[Repost] ANFREL Monthly Brief on Countries Under Restrictive Management – Series #3

6 July 2021

Bangladesh, Cambodia, Myanmar & Hong Kong

June 2021

Introduction
ANFREL started publishing the monthly brief on the countries under a restrictive environment in April 2021 to provide an insight into the human rights and democracy situation in these countries. As usual, they will cover issues related to elections and civil and political rights in Bangladesh, Cambodia, Myanmar and Hong Kong.

To read the full brief, please click here.


[MARUAH] International Criminal Court Review Process in 2021 – Assessing and implementing the experts’ recommendations

13 May 2021

The ICC Review Mechanism

In early 2021 States Parties appointed Ambassador Paul Van Den Ijssel (Netherlands), based in The Hague, and Ambassador Michael Kanu (Sierra Leone), based in New York, as the State party representatives heading the ICC Review Mechanism.  States parties also appointed three regional country focal points: Bangladesh, Chile, and Poland.

The Mechanism is mandated to:

  • Submit a proposal for the categorization of the IER recommendations by 30 April, to the ASP Bureau.
  • Submit a proposed action plan to the Bureau by 30 June. The proposed action plan should:

–   Allocate the IER recommendations to the relevant court organs and ASP thematic focal points, facilitations, and working groups for their considerations. The Mechanism is expected to deal with the rest of the recommendations;

–   Prioritize the IER recommendations; and

–   Set deadlines for the consideration of the IER recommendations.

  • Regularly brief States Parties on its progress and submit a report on the review process to the ASP ahead of the 20th session of the Assembly of States Parties.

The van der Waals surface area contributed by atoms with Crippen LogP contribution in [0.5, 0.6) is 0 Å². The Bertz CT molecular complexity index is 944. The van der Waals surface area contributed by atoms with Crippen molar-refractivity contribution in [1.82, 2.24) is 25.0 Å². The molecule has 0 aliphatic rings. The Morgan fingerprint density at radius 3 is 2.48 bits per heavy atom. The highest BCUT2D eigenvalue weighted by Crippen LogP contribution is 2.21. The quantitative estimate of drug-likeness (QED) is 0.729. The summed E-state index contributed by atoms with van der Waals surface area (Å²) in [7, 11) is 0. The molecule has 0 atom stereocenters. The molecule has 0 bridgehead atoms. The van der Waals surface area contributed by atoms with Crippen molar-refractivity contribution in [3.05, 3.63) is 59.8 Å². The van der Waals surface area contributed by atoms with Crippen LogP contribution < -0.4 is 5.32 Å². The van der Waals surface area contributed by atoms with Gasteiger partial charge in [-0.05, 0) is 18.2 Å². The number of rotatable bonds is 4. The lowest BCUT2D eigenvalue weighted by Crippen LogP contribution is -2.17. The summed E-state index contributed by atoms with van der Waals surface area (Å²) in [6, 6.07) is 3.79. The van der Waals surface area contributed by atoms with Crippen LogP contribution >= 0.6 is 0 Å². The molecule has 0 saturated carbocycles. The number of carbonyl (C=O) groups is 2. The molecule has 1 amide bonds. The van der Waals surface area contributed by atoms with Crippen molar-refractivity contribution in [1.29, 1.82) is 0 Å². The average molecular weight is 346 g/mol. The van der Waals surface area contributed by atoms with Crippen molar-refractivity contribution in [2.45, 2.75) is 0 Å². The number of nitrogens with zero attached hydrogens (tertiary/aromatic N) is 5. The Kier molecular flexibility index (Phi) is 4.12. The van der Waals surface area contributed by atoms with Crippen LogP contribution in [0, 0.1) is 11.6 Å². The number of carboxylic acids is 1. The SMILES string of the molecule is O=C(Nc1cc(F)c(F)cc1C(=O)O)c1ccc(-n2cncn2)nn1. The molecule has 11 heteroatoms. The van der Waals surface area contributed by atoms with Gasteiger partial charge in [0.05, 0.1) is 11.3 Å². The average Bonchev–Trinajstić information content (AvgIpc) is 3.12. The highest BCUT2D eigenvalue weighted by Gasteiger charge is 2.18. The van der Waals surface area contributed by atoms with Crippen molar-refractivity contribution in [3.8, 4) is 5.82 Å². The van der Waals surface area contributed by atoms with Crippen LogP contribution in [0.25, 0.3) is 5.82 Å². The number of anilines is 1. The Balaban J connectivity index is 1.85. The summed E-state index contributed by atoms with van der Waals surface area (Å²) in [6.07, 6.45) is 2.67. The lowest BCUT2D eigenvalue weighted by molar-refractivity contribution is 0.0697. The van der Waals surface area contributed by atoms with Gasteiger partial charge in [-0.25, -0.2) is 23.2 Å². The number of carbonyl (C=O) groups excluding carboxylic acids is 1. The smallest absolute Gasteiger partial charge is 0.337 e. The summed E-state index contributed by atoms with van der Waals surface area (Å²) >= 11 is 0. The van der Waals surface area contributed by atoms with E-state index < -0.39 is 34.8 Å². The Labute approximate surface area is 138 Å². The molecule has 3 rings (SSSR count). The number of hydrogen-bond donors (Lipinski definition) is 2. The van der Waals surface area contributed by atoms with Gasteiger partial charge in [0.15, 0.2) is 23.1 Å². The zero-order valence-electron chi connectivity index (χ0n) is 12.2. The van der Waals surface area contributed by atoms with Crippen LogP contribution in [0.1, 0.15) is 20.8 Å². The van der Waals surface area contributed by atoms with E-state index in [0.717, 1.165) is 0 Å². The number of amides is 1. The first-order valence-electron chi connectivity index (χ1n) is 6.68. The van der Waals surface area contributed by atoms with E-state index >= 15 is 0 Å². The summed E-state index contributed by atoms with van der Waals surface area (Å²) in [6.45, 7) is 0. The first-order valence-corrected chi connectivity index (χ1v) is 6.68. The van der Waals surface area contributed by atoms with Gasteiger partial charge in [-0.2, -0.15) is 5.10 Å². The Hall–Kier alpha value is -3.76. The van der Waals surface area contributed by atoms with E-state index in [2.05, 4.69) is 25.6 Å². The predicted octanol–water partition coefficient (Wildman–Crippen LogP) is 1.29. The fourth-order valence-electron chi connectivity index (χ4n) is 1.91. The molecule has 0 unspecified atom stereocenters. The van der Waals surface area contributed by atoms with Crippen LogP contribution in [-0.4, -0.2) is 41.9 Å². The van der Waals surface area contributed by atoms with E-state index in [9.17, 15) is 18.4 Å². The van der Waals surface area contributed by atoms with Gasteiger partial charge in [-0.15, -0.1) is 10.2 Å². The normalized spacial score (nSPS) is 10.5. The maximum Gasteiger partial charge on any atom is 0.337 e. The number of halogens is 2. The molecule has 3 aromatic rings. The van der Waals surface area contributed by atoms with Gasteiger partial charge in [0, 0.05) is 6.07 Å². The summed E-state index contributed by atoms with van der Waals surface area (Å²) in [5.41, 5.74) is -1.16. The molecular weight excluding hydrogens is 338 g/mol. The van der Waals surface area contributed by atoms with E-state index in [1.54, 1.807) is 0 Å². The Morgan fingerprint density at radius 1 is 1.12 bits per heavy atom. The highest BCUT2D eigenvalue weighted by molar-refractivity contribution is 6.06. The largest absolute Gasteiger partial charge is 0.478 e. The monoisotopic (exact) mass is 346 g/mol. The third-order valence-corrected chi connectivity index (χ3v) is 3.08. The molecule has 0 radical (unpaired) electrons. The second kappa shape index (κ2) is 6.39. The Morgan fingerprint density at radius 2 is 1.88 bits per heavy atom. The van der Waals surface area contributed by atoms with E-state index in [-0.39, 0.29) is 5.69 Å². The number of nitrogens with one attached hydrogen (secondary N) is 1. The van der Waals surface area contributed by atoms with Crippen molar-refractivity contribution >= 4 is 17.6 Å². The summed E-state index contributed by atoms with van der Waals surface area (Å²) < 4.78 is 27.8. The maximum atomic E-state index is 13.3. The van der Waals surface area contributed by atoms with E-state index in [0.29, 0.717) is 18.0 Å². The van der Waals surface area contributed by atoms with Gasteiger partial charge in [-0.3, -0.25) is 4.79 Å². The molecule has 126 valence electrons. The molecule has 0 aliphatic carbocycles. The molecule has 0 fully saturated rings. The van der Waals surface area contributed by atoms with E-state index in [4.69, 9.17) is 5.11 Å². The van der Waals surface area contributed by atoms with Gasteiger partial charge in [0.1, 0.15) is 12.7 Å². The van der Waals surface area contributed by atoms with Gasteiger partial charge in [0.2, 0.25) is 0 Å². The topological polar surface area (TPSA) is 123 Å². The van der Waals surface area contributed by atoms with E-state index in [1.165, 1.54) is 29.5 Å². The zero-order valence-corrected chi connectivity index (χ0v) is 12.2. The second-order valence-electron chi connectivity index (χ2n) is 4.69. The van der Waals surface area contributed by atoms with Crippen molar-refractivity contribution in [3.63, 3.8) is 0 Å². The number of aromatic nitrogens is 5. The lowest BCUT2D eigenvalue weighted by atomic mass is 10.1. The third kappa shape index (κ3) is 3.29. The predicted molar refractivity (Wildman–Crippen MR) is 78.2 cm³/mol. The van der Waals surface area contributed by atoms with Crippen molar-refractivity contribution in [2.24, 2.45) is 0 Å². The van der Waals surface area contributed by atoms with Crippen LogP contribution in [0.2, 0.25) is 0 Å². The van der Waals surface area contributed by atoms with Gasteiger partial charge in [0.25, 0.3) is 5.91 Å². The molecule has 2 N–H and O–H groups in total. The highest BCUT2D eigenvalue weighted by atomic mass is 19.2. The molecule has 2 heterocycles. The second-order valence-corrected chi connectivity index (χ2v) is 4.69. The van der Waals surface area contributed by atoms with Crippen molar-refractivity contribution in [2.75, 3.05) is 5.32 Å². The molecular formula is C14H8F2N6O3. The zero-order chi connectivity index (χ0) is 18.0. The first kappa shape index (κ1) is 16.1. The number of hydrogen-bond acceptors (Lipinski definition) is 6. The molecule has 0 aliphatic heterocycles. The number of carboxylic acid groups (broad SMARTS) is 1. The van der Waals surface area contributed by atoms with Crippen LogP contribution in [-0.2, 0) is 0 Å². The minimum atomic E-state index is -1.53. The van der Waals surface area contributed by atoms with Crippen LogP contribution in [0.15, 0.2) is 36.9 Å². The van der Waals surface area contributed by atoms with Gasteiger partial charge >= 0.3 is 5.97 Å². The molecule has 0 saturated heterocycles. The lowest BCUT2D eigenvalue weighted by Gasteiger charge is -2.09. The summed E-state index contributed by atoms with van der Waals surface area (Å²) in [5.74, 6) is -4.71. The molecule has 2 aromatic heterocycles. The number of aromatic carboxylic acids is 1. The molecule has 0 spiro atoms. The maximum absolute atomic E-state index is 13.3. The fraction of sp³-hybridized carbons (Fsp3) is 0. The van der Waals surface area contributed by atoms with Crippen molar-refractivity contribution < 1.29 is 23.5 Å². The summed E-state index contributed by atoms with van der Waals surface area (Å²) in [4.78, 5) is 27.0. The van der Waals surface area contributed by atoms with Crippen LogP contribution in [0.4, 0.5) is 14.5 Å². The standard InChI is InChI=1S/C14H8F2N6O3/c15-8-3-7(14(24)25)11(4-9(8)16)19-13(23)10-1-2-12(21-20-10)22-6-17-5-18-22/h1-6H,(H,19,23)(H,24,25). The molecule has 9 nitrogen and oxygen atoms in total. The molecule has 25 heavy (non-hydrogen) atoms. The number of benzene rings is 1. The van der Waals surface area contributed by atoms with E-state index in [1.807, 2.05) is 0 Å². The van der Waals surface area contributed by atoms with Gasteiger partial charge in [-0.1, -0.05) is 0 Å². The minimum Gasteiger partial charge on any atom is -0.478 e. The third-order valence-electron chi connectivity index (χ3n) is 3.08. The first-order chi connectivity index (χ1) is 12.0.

Proposal for the categorization of the IER recommendations

On 29 April 2021, the ICC Review Mechanism submitted its “Proposal for the categorization of the IER recommendations and remaining review issues” to the ASP Bureau, together with an Introductory note.

The Review Mechanism also published the Comments on categorization submitted by:


Background

A review of the ICC’s performance for a strengthened Court and Rome Statute System

In 2018 the Rome Statute celebrated its 20th anniversary. States Parties, Court officials, civil society and other key stakeholders reflected then on the achievements and the challenges of the ICC and the Rome Statute system. The ICC’s own shortcomings had become evident: limited success of the Prosecution in the courtroom, with a low conviction rate, taking into account the number of cases investigated; limited impact in the countries concerned; lack of an adequate level of cooperation; among others.That triggered discussions on steps to strengthen the Courtand the Rome Statute system.

In 2019, this led to the launch of a review of the functioning of the court’s and the Rome Statute system.

For more information, please visit https://www.coalitionfortheicc.org/review-icc-and-rome-statute-system.


38th Session of the Universal Periodic Review – Review of Singapore [Wed 12 May 3 – 6.30pm (SG time)]

9 May 2021

The Review of Singapore will be broadcast live at http://webtv.un.org/.

Please click here to add a reminder to watch the review live on UN Web TV.


What is the Universal Periodic Review?

The Universal Periodic Review (UPR) is a unique process which involves a review of the human rights records of all UN Member States. The UPR is a State-driven process, under the auspices of the Human Rights Council, which provides the opportunity for each State to declare what actions they have taken to improve the human rights situations in their countries and to fulfil their human rights obligations. 

As one of the main features of the Council, the UPR is designed to ensure equal treatment for every country when their human rights situations are assessed. The ultimate aim of this mechanism is to improve the human rights situation in all countries and address human rights violations wherever they occur. Currently, no other universal mechanism of this kind exists.

Please click here for more information on the UPR.


[Repost] 2021 First Quarter News Updates from RWG

6 May 2021